I’ve been highlighting books I’ve written, edited, or contributed to, and now it’s “Throwbook Thursday” once again. But please do not throw books. It can hurt someone and damage the books.
A few years back, Lou Tambone and Joe Bongiorno co-edited The Cyberpunk Nexus: Exploring the Blade Runner Universe, a Sequart anthology that dissected Ridley Scott’s classic movie, as well as the novel it adapted (Philip K. Dick’s Do Androids Dream of Electric Sheep?), the sequel film (Blade Runner 2049), the spinoff novels and comics, and more. In a nutshell, The Cyberpunk Nexus: Exploring the Blade Runner Universe examined the entire Blade Runner saga, and it was an incredibly impressive achievement.
The book features a foreword by Paul M. Sammon (Future Noir: The Making of Blade Runner), gorgeous cover art by Matt Busch, and essays by me, Lou, and Joe, along with Mike Beidler, Jean-Francois Boivin, R. Lee Brown, Robert Meyer Burnett, Nathan Butler, Bryce Carlson, Julian Darius, Ian Dawe, Joseph Dilworth Jr., Mario A. Escamilla, Kelli Fitzpatrick, Sabrina Fried, Zaki Hasan, Stephen Slaughter Head, Tom Lennon, Bentley Ousley, Nelson W. Pyles, Brian Robinson, Paul J. Salamoff, Leah Schade, and Timothy Shanahan. Although I’m not nearly as well-versed in Blade Runner lore as Lou is (I love the original film and have read Dick’s novel, but that’s about it), I decided to take an out-of-the box approach by writing about something else entirely: Red Dwarf.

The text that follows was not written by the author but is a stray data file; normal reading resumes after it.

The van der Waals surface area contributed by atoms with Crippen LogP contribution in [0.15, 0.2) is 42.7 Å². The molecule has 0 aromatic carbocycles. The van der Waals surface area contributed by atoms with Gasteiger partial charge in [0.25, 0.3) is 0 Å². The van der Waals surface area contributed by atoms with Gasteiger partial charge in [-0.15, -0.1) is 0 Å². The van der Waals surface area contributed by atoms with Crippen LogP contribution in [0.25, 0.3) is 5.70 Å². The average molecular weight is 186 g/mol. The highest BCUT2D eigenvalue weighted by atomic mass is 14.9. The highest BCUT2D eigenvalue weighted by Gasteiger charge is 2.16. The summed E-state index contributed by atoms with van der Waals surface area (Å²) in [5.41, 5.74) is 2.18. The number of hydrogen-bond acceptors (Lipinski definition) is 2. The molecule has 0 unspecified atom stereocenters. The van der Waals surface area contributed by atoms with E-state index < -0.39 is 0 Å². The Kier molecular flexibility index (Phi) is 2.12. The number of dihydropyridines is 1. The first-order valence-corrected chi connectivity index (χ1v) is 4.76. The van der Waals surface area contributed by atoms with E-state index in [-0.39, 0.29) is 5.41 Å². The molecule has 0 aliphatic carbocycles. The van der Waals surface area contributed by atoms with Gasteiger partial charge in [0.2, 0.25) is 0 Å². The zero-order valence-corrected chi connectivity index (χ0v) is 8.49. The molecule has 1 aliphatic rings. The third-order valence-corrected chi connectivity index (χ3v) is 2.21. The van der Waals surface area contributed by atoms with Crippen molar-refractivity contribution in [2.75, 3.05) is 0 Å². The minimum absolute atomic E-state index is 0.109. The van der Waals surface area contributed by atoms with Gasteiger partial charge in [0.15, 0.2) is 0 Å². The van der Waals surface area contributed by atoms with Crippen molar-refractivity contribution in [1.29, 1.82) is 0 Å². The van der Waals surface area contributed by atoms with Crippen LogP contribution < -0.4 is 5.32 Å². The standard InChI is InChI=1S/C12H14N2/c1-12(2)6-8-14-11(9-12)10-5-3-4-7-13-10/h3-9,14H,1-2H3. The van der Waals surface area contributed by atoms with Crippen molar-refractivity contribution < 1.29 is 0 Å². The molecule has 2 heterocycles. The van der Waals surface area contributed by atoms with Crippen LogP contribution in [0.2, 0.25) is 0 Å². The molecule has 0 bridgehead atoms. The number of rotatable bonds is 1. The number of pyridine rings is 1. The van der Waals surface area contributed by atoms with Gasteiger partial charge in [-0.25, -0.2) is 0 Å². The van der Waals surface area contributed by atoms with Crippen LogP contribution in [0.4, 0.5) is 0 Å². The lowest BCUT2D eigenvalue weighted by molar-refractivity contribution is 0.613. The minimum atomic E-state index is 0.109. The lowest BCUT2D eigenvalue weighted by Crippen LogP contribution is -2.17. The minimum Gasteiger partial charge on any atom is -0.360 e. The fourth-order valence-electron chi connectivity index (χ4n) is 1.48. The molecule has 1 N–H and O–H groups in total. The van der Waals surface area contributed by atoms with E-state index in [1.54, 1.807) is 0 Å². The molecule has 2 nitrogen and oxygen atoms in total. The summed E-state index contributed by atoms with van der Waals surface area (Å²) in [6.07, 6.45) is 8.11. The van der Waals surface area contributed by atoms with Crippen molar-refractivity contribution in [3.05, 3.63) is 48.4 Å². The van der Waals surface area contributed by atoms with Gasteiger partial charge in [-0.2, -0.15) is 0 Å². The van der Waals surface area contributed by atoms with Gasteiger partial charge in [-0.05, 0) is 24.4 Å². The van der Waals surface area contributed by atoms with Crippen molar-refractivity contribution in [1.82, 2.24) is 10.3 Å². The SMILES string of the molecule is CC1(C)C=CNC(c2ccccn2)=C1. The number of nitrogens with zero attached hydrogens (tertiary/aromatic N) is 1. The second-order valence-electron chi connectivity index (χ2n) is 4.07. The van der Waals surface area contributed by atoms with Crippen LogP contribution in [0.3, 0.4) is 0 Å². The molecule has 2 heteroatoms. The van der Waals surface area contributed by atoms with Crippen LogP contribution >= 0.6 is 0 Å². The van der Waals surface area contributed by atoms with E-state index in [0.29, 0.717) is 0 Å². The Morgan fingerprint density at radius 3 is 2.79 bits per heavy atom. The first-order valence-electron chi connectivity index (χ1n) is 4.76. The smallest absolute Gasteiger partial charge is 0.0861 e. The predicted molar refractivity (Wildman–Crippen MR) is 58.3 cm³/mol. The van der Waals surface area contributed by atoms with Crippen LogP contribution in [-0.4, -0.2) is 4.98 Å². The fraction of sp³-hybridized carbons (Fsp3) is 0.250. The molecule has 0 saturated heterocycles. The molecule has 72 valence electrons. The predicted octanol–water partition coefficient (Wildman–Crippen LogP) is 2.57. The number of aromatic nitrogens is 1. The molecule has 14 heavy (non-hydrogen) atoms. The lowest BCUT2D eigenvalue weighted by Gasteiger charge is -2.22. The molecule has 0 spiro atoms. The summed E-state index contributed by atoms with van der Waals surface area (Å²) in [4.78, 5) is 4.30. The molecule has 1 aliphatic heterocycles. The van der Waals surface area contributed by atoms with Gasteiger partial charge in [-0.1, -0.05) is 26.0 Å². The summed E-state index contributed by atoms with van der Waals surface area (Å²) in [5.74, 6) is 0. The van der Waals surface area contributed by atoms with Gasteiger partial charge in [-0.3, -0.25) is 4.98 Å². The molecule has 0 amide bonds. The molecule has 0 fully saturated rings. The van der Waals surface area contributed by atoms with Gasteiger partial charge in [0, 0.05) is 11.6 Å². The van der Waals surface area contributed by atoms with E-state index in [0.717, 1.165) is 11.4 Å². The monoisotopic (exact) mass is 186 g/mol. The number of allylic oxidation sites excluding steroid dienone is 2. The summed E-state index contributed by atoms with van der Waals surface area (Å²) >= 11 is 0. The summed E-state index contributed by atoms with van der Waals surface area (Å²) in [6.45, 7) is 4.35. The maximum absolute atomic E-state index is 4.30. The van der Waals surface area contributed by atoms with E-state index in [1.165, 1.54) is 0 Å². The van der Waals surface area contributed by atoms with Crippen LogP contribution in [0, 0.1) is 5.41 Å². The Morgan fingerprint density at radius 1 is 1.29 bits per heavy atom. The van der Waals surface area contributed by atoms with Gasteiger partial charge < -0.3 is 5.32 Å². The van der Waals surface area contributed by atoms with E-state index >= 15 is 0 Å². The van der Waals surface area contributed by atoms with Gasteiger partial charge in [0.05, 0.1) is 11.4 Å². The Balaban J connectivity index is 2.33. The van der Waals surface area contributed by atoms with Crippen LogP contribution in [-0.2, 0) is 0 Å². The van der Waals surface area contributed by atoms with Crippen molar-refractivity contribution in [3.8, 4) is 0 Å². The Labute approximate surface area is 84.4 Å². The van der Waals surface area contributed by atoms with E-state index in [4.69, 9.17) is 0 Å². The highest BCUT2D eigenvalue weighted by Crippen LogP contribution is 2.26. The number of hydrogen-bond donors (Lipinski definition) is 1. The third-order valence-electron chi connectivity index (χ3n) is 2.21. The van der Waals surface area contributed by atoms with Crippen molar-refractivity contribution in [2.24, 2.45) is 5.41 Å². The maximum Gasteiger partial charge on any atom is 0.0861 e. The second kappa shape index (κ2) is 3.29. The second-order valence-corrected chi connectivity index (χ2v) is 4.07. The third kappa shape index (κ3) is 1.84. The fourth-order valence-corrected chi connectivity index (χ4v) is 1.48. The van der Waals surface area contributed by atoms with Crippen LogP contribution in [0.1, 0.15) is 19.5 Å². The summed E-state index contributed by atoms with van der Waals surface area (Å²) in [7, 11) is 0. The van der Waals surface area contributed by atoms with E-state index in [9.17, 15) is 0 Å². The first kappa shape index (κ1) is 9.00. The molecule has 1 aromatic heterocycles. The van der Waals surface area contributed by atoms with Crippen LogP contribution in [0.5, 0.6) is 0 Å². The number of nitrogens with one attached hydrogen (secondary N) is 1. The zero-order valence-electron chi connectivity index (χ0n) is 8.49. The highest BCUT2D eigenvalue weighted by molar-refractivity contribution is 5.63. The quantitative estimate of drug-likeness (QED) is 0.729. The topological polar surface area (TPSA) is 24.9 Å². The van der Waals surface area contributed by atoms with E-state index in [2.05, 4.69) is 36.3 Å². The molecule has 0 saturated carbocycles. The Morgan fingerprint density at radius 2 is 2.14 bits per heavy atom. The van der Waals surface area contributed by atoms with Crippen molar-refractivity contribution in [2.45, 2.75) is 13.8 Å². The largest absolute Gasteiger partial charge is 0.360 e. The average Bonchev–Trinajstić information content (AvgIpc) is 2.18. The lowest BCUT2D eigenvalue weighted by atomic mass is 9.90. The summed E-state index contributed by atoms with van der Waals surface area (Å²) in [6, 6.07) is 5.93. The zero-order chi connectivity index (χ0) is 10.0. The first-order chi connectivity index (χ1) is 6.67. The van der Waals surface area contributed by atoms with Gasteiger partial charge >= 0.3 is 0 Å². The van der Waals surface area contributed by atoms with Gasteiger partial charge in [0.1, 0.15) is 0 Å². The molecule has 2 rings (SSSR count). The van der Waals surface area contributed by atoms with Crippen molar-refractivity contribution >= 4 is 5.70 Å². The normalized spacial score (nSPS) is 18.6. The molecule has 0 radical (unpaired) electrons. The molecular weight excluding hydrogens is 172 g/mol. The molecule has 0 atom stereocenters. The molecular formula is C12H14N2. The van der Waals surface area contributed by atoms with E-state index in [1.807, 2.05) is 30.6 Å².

The British science-fiction comedy has long been one of my favorite TV shows, and it has a rather unique connection to Blade Runner, in that the film inspired the 2009 miniseries Red Dwarf: Back to Earth. The miniseries’ premise? Well… pretty much the same as the premise of Blade Runner: Four desperate, disreputable individuals return to Earth from a mining locale in the stars to seek out their bespectacled human creator and ask him to extend their limited lifespan so they can prevent the impending deaths to which they have been fated. The creator cannot grant this wish, however, and so the four hapless, helpless travelers are hunted down and killed.
If you’re a fan of Blade Runner, the above should obviously sound very familiar, because the homage was entirely intentional. The miniseries was written and directed by Red Dwarf co-creator Doug Naylor, and it served as the show’s ninth season (to date, there have been 12 seasons and a full-length film), while providing a reverent pastiche of Ridley Scott’s masterpiece. But it also offered a metafictional commentary on Naylor’s frustration at Red Dwarf‘s cancelation years ago and his determination, a decade later, to bring the show back from oblivion. In no small measure, Blade Runner shaped Red Dwarf‘s long-awaited return to TV, which made it a great topic to discuss in this anthology.
My essay was titled “I Want More Life, Smegger: How Blade Runner Influenced Red Dwarf‘s Revival,” and I had a blast writing it, just as I had a blast reading what all the other essayists had to say. You can read more about the book at Sequart’s landing page, and you can order it from Amazon and other booksellers.